It was better because for the first time in 57 years we were in a final having already done what the men have never done and won the European Championships. And though they didn’t quite make it this time, they did something else which we, as women, have always had to do, they beat their detractors by being damn good at their job. In fact by being better than the men. It was ever thus.

However we are not quite there yet. England’s goalkeeper Mary Earps (who incidentally got a business studies degree from Loughborough) is the world’s number one goalkeeper, you saw why by the saves she made and the penalty she saved in last Sunday’s final. Yet even after being named as the tournament’s leading goalkeeper, Nike, they of a million replica shirts, refused to admit they were wrong in failing to produce one bearing her name and number before the tournament saying instead they may look at it in the future.

Well Nike that future began last week and the decision was misjudged and downright sexist. But you are the losers. Mary won that argument hands down.

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As I have said jetlag has found me with the weirdest sleep patterns staring at the TV at silly o’clock in the morning. And so I discovered another new heroine, one who may perhaps surprise you; Paris Fury.

I would defy anyone who has watched the new nine part series on Netflix, At Home with the Furys not be be bowled over by this strong, articulate, feisty woman who lives her life as she wants to by her own rules and her own moral compass. But then she would do wouldn’t she?

She is a Yorkshire girl from Doncaster. Married at 17 to the self styled Gypsy King, boxer Tyson Fury, she is one of the most naturally entertaining women on tv at the moment. I don’t doubt she could do anything she chose to do.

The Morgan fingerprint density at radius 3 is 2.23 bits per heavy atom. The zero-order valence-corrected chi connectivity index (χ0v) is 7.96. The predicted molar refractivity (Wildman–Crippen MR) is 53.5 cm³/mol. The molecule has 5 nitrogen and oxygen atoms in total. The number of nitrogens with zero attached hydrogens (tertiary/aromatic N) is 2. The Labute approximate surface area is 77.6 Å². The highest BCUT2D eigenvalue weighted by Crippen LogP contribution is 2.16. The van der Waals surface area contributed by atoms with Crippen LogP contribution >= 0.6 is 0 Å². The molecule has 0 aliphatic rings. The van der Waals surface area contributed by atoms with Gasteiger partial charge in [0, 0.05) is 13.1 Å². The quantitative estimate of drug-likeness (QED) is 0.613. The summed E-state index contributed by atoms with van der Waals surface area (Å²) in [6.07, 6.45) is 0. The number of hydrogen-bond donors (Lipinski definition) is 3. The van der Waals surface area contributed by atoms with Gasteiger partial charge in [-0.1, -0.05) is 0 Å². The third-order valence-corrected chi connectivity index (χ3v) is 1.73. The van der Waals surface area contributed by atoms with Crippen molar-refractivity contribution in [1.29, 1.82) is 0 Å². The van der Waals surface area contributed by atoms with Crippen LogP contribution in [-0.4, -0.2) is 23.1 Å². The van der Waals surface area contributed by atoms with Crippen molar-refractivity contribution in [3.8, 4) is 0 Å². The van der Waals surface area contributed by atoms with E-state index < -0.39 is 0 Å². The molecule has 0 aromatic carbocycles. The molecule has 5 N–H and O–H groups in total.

Yet she chose to follow the Romany tradition and be a stay at home mum to the couple’s six children, while still being the rock to her self confessed erratic husband. And there is absolutely nothing wrong in that.

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Paris Tyson is anything other than ‘just’ a housewife. She is every bit as much a role model as any one of the Lionesses. She has written a book, is a TV personality in her own right and as they say in Yorkshire would split a current in half while confessing she could buy the entire floor of Selfridge’s yet would rather go to Asda than fork out £4.99 for some colouring pencils in the pricey school uniform shop.

What’s more she lectures her 13-year-old eldest child that she must decide on what she wants to do with her life, be it have a career, get married, become a mother, learn how to cook, or all of the above.

Because, as she told her, she is not staying at home doing nothing but scrounging off her famous dad, no matter how much they have in the bank. Or words to that effect. As for her description of the weigh-in at her husband’s comeback fight as just being two silly men in their underpants I nearly fell out of bed, where in fact I should have been sleeping.

Mary or Paris? University or not? There is no right way or wrong way for young girls to dream these days. What is exciting is seeing the choices they will make on their own terms, in their own way, in a world which has changed for women beyond recognition. Young women are kicking this thing called life every which way they want to. And that is equality, that is choice and that’s what makes the journey our five granddaughters will take all the more exciting to watch.